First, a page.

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Vanilla Bean Pumpkin Creme Brulee

Vanilla Bean Pumpkin Creme Brulee

Pumpkin pie is a wonderful dessert, but it isn’t the only treat that you can make with pumpkin during the fall baking season. Pumpkin can be incorporated into a wide variety of muffins, breads and cakes. It can also work its way into fall versions of even more classic desserts, such as …

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Vanilla Bean Pumpkin Creme Brulee

Pumpkin pie is a wonderful dessert, but it isn’t the only treat that you can make with pumpkin during the fall baking season. Pumpkin can be incorporated into a wide variety of muffins, breads and cakes. It can also work its way into fall versions of even more classic desserts, such as a creme brulee. My Vanilla Bean Pumpkin Creme Brulee puts a seasonal twist on a timeless classic, adding pumpkin puree and a bit of spice for a dessert that captures the fall flavors you love in an elegant way.

This creme brulee is flavored with vanilla bean and a little bit of nutmeg, but also contains pumpkin puree. Vanilla bean really gives a beautiful flavor to any milk or cream based dessert, and it uplifts the pumpkin puree, keeping the dessert feeling rich but light. Nutmeg enhances the vanilla bean without making the custard to spice-heavy. As much as I enjoy pumpkin pie spice, creme brulee isn’t a dessert that you want to turn into a spice-bomb.

Be sure to use pumpkin puree and not pumpkin pie filling, which may contain additional sweeteners in it. Pumpkin puree should be nothing more than pure pumpkin! Most commercially made pumpkin purees will be quite smooth, but the custard should be strained before baking just to ensure it doesn’t contain any lumps.

The custards can be prepared a day or so in advance and stored in the refrigerator, but they should be bruleed just before serving. For the brulee, a generous amount of sugar should be added to the top of the custard and spread (or shaken) until it is even. Then, the sugar can be caramelized with a kitchen torch until it is golden. If you don’t have a kitchen torch, you can pop the custards until a hot broiler for a minute to caramelize them.

Vanilla Bean Pumpkin Creme Brulee

And if you love the idea of a brulee, but you just can’t help yourself from sticking with a pumpkin pie for your next pumpkin dessert, let me point you in the direction of my Bruleed Pumpkin Pie, which features a caramelized topping exactly like the one you would find on a creme brulee. It’s an easy variation on a traditional pie and one that will make your dessert a little bit more memorable!

Vanilla Bean Pumpkin Creme Brulee
1/2 vanilla bean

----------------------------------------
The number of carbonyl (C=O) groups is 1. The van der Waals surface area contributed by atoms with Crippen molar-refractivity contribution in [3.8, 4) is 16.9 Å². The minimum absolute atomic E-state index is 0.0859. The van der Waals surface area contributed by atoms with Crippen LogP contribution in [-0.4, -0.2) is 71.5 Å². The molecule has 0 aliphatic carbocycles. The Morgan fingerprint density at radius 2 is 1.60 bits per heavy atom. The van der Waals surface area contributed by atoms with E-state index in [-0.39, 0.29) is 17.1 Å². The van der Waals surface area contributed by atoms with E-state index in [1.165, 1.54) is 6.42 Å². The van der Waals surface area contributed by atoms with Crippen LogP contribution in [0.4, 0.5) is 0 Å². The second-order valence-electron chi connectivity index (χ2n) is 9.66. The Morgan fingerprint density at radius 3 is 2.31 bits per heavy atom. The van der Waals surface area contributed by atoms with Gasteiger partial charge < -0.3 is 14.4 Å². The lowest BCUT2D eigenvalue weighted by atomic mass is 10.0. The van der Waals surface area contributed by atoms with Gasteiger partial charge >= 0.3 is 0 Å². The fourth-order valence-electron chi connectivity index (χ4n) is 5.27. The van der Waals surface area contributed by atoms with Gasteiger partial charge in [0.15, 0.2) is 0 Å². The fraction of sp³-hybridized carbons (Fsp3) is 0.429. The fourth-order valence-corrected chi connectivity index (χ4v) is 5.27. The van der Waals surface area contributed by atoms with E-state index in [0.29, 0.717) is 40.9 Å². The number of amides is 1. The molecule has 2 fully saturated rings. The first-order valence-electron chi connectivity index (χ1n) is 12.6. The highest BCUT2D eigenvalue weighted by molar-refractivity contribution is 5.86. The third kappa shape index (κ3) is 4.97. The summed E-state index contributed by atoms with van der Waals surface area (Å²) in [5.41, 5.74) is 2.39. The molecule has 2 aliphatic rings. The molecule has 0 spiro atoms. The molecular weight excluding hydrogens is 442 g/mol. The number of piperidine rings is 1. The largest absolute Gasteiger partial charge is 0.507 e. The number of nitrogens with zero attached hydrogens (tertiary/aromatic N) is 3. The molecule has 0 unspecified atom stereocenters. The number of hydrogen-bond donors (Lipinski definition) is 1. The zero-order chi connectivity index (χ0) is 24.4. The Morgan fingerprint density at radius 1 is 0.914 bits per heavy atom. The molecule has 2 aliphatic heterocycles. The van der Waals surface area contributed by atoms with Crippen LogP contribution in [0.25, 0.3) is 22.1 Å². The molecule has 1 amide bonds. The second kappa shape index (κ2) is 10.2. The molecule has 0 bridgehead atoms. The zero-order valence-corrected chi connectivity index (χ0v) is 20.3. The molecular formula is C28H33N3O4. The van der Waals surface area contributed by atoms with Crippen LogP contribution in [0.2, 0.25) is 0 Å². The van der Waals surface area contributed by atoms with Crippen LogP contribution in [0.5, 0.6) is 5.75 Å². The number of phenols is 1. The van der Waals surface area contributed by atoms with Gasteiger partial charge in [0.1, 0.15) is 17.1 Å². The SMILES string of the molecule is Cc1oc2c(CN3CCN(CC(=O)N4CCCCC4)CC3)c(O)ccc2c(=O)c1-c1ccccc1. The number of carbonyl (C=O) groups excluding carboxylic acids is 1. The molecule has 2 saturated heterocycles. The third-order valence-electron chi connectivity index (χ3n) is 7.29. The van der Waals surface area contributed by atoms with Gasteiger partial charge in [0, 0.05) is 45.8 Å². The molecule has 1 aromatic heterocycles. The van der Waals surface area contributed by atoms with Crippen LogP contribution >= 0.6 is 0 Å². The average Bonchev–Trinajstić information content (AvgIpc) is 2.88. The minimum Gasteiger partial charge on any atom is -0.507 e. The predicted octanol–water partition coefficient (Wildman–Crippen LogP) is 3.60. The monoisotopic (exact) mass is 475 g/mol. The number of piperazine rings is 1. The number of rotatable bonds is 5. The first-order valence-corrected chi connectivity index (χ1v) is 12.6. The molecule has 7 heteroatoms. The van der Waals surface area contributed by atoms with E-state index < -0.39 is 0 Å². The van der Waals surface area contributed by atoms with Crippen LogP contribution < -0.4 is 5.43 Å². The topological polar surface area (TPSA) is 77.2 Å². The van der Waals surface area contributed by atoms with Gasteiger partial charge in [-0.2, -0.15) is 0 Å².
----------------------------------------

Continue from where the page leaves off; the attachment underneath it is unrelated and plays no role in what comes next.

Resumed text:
1 cup heavy cream
1/2 cup whole milk
1/4 cup brown sugar
1/4 cup sugar
4 large egg yolks
1/4 cup pumpkin puree
1/8 tsp freshly ground nutmeg
sugar, for topping

Preheat oven to 300F. Arrange six, shallow 6-oz ramekins in a 9×13-inch baking dish.
Split vanilla bean and use the back of a knife or a spoon to scrape out the vanilla bean seeds. Add vanilla bean seeds and pod to heavy cream and milk. Bring to a simmer, then remove from heat and let steep for 30 minutes.
After vanilla has finished steeping, remove vanilla bean pod, then bring back to a simmer
In a medium bowl, whisk together sugars, egg yolks, pumpkin and nutmeg.
Slowly stream the hot milk mixture into the pumpkin mixture, while whisking continuously to temper the eggs without cooking them. Strain pumpkin custard through a fine strainer into a large measuring cup to remove any lumps.
Divide the pumpkin mixture evenly between the prepared ramekins. Fill the baking dish containing ramekins with hot water, until the water reaches halfway up the sides of the ramekins.
Place the pan in the oven and bake for 25-30 minutes, or until the custards are set. (if using deeper ramekins, baking time will be slightly longer and yield will be one less). Allow them to cool in the water bath, then refrigerate until cold (at least 2 hours). Custards can be refrigerated for up to 24 hours.
Just before serving, top each custard 1-2 tsp of sugar, turning the ramekin to coat the surface of the custard.
Caramelize sugar with a kitchen torch or by putting ramekins under the broiler for about 1 minute, watching closely.

Serves 6

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Pumpkin Spice Milk Punch

Pumpkin Spice Milk Punch

Who doesn’t enjoy a cocktail during the holidays? I know that we like to toast to the holidays with a cocktail when we’re celebrating with friends and family. And I always like to make sure that our cocktails fit the holiday. This Pumpkin Spice Milk Punch is a cocktail that is perfect …